How to Host Your First Virtual Awards Ceremony


This year, you’ve decided to take your virtual awards ceremony digital. Maybe something big has disrupted your event. Perhaps you were enticed by some of the benefits that going virtual can provide — like the improved accessibility, minimal travel costs or broader range of guests you can invite. 

No matter what reason, hosting a virtual awards ceremony can present some pretty significant challenges. Even if you have years of event planning experience under your belt, the shift to digital can be rough.

Fortunately, with the right planning — and knowledge of the usual pitfalls that first-time virtual event managers run into — you can ensure that your first virtual awards ceremony goes off without a hitch.

Why It’s Worth Going Digital, Even if You Can’t Host Your Event in Person

Going digital allows the event to go forward, even if you can’t hold it in person. You may still need to refund or rebook travel, housing and event space, but you may be able to recoup some of these costs with digital event tickets or an online merch store.

There are some significant advantages to going digital beyond just keeping things running. Digital ceremonies are often more accessible than their in-person counterparts. You won’t have to worry nearly as much about event space accessibility, catering or long-distance travel for international guests.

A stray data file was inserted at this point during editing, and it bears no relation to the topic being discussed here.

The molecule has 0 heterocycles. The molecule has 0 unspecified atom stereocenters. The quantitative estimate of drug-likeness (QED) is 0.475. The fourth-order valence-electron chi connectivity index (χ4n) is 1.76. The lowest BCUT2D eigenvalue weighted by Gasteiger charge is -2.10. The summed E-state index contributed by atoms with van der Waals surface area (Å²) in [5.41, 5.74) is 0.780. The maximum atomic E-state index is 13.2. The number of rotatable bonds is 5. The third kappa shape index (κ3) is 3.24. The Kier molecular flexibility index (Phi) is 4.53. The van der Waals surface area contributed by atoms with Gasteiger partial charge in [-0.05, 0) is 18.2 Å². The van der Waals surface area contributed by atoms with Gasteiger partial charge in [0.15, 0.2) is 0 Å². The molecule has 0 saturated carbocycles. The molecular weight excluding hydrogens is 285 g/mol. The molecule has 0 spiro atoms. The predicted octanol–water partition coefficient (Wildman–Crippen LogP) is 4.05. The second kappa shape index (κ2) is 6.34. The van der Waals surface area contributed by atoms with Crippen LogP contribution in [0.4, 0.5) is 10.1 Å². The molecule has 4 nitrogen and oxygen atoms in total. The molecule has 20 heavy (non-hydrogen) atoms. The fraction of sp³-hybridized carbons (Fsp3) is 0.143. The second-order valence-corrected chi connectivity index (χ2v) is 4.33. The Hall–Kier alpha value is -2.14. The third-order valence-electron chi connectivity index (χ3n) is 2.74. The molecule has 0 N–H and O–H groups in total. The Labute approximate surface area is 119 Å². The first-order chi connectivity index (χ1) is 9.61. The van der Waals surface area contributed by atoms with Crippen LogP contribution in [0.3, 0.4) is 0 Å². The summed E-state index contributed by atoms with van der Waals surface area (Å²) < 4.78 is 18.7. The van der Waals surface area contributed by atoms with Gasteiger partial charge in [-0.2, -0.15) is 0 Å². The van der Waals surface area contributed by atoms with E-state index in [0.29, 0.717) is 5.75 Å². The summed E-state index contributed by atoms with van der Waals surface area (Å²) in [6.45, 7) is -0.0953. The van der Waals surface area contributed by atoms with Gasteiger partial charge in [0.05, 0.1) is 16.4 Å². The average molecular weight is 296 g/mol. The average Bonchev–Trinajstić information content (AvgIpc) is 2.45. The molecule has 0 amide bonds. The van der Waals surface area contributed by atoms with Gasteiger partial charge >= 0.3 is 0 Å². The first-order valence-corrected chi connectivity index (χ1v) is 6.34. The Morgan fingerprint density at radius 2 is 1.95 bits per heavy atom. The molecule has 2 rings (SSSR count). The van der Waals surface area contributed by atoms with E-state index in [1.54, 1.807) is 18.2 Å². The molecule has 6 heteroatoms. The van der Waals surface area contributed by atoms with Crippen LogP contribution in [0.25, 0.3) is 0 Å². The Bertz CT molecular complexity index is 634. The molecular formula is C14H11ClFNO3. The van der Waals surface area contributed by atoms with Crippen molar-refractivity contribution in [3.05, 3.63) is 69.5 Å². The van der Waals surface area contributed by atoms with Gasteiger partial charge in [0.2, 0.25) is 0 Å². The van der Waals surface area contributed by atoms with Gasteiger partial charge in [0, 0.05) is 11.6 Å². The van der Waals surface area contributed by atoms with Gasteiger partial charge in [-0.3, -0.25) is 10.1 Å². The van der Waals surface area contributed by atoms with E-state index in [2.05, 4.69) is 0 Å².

It’s also much easier to convince your event team to try out a digital event if you can’t host the ceremony in person. In other years, where the event is good to go ahead, you may have a hard time convincing your event planners and guests to upset the usual and run with a digital function. When the other option is no ceremony at all, however, digital starts to seem like a compelling option.

You may not get another good chance for experimentation. If you’ve ever been interested in going digital, and you can’t host in person, it’s worth the effort. 

If you decide to go digital, these eight tips will help you keep the event running as smoothly as possible.

1. Start With Your Tech

Most advice for an in-person awards ceremony will also be good for a virtual one. You will, however, probably need to make a few tweaks to how you host the event to keep it running smoothly. 

Just as the event center is vital for an in-person event, the technology you use to bring the event online will be most important for a virtual event. Early in the planning process, you should be thinking about which technology company you want to partner with. For smaller-scale events, videoconferencing tech like Zoom or Google Hangouts may be effective tools. More advanced options are also available. If you can find the right virtual event platform for your event, it will probably be the most user-friendly option for recording, coordinating and streaming the ceremony.

2. Adapt Your Presentation for Streaming

You can also prepare for how you’ll translate the presentation aspect of your ceremony online.

For example, most of the “rules” about how to give recipients their awards ill still apply, even when you go digital. You still need to know how to pronounce the recipient’s name, and you should be able to give a compelling introduction that communicates why their work deserves recognition. Some tweaks, of course, may be necessary. You’ll need to think more than usual about how the presenter will be framed on video and how the award will be “handed” off to the recipient.